Mark Perryman (ed.)
LAWRENCE AND WISHART, 2008
Reviewed by Richard Weight
At a St. George's Day event of speeches and music starring Billy Bragg, which Mark Perryman organised at London's Barbican Centre in 2008, a band playing a mix of rock'n'roll, ska and Hawaiian tunes was interrupted by a heckler shouting 'What's Honolulu got to do with St. George's Day?' The heckler was my friend Ed Davie, a committed New Labour activist and prospective local councillor in South London.
Although Ed had missed the main point of the event, which was to celebrate the glorious hybridity of Englishness, Perryman notes at the start of his book that it took 'balls to shout out quite so loudly and rudely'. Balls are now needed by everyone to confront the fact that Britain in its present form may not exist by the time we reach the centenary of the Partition of Ireland in 2021. As the title of Breaking Up Britain suggests, Perryman and his contributors have the requisite cohunes.
The centre-left has led the constructive debate about national identity in Britain over the last thirty years. Yet there are some who think it's a luxury at a time of economic crisis, while others are repelled by opportunistic slogans like 'British jobs for British workers', which are designed to appease anxiety about immigration and globalisation. In fact, national identity should be debated more than ever now because it is during recessions that conservatism and fascism tend to capitalise on popular discontent by re-asserting traditional notions of Britishness based around a centralised, sovereign state and cultural/racial homogeneity.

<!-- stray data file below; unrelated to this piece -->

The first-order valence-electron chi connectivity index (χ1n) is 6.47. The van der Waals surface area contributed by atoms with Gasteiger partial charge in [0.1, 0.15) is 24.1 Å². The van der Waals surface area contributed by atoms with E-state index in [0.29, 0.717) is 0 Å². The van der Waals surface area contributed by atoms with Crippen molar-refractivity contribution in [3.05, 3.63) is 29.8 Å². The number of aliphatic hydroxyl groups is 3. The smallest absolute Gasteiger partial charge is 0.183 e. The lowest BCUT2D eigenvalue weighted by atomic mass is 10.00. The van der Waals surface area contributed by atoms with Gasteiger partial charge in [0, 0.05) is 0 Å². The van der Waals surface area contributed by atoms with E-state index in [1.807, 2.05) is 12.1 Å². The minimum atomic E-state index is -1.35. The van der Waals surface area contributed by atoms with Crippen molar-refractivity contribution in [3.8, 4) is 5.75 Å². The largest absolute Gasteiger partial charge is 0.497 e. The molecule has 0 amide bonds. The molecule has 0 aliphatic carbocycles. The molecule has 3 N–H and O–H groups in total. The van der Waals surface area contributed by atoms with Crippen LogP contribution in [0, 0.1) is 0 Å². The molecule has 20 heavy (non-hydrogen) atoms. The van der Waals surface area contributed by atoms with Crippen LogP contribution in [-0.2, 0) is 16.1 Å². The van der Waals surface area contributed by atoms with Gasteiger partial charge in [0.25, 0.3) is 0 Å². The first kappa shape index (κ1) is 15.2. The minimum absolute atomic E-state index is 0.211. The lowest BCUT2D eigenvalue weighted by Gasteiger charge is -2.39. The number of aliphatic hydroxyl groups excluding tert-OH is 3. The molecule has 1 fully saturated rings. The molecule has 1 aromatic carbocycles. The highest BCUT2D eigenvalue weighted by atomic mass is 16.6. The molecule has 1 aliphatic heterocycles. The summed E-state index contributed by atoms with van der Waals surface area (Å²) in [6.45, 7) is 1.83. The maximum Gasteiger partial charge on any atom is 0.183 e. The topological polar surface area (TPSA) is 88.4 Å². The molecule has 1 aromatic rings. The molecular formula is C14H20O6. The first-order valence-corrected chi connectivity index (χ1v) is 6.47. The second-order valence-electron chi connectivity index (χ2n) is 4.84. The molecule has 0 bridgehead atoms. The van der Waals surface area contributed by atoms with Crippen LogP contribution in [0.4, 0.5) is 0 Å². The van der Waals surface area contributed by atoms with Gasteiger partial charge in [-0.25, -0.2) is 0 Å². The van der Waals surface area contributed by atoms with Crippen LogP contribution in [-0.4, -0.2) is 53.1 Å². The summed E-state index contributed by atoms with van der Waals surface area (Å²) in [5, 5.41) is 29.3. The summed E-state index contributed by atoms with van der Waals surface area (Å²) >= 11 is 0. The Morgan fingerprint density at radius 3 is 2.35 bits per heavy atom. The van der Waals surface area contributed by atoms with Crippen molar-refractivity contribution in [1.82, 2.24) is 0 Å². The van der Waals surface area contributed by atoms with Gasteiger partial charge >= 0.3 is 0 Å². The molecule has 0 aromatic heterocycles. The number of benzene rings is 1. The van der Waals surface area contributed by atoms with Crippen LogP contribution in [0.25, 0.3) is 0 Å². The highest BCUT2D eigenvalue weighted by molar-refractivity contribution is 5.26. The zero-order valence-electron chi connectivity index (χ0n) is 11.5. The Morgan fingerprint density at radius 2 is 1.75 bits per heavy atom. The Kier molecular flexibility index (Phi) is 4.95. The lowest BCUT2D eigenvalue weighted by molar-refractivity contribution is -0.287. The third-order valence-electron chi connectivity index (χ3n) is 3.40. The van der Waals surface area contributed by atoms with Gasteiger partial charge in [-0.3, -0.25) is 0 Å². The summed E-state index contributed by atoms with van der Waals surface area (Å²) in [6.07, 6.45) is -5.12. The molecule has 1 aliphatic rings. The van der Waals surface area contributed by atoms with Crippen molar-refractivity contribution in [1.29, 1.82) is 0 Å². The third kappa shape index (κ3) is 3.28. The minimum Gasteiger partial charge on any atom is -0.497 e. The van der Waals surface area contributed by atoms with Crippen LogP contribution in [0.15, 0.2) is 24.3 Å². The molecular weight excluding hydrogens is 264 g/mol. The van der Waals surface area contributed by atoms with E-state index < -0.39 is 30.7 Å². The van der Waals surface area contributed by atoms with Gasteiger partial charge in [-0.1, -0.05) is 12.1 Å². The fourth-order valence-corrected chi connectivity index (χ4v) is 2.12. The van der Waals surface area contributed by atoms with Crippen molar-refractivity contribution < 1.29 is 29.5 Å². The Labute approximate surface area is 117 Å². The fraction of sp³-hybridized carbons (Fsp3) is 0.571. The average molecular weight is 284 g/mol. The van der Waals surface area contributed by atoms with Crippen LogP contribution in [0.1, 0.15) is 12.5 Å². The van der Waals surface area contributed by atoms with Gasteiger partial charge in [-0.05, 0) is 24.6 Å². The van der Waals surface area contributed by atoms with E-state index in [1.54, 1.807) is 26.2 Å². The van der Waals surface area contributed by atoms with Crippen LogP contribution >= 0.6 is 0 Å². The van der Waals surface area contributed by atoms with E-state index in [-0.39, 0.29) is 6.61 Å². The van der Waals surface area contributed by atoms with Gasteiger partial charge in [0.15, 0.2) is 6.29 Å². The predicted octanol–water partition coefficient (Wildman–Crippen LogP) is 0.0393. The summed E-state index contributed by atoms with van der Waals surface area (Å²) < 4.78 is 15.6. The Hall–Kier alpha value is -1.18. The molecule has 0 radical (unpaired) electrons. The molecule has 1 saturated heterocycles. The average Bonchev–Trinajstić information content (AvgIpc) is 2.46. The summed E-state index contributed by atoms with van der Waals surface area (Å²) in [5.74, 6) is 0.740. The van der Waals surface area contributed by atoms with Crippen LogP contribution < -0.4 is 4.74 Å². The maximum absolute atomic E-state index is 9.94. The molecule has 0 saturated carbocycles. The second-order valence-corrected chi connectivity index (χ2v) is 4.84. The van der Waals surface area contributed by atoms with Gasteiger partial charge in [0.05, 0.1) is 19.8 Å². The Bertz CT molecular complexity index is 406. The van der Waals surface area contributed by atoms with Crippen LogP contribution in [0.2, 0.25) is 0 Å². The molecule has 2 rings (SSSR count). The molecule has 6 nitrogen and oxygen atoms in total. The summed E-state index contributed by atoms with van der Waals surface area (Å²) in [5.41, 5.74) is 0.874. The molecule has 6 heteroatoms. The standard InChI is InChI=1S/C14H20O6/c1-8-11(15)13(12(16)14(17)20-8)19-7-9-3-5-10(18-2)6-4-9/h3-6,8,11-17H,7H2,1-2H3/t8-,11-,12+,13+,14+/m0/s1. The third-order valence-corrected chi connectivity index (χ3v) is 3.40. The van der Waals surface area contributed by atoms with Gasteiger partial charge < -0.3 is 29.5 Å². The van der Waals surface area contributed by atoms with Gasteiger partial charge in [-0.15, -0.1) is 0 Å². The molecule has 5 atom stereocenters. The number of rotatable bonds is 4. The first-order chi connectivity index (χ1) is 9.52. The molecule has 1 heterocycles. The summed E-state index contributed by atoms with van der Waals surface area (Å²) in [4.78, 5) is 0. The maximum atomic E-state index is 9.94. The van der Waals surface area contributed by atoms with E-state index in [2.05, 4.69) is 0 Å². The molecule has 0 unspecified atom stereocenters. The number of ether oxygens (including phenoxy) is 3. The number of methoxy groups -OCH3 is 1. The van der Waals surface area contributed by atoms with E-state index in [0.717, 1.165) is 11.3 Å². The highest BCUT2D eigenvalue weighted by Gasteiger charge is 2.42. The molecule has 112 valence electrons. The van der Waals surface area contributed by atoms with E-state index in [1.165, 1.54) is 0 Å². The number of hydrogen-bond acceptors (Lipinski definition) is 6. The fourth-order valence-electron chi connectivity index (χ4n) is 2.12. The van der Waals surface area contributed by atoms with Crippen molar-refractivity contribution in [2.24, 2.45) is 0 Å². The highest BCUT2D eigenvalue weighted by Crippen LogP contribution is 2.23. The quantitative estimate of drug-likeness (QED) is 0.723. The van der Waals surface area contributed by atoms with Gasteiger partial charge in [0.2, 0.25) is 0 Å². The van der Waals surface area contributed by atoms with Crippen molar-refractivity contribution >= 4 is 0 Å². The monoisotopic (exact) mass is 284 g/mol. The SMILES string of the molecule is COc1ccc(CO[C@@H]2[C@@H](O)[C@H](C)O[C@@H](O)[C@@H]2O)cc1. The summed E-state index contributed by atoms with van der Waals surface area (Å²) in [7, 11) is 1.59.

There is also a tendency, especially among English radicals, to sit tight and hope that the concept of national identity will somehow whither in a world of cosmopolitan, networked 'global cities'. It won't. If anything, the need for individuals to securely locate themselves in national cultures will grow in response to globalisation. So what does the centre-left have to offer them? Devolution was one of New Labour's great achievements and this book is as good a progress report as I've read.
Breaking Up Britain contains an eloquent plea by Gerry Adams for a devolved united Ireland, although having seen the capacity of a Conservative/Unionist pact to road-block the existing Peace Process in Northern Ireland, one is tempted to say 'Good luck with that, Gerry'. With regard to Labour's more successful devolution of power within Britain, the book contains...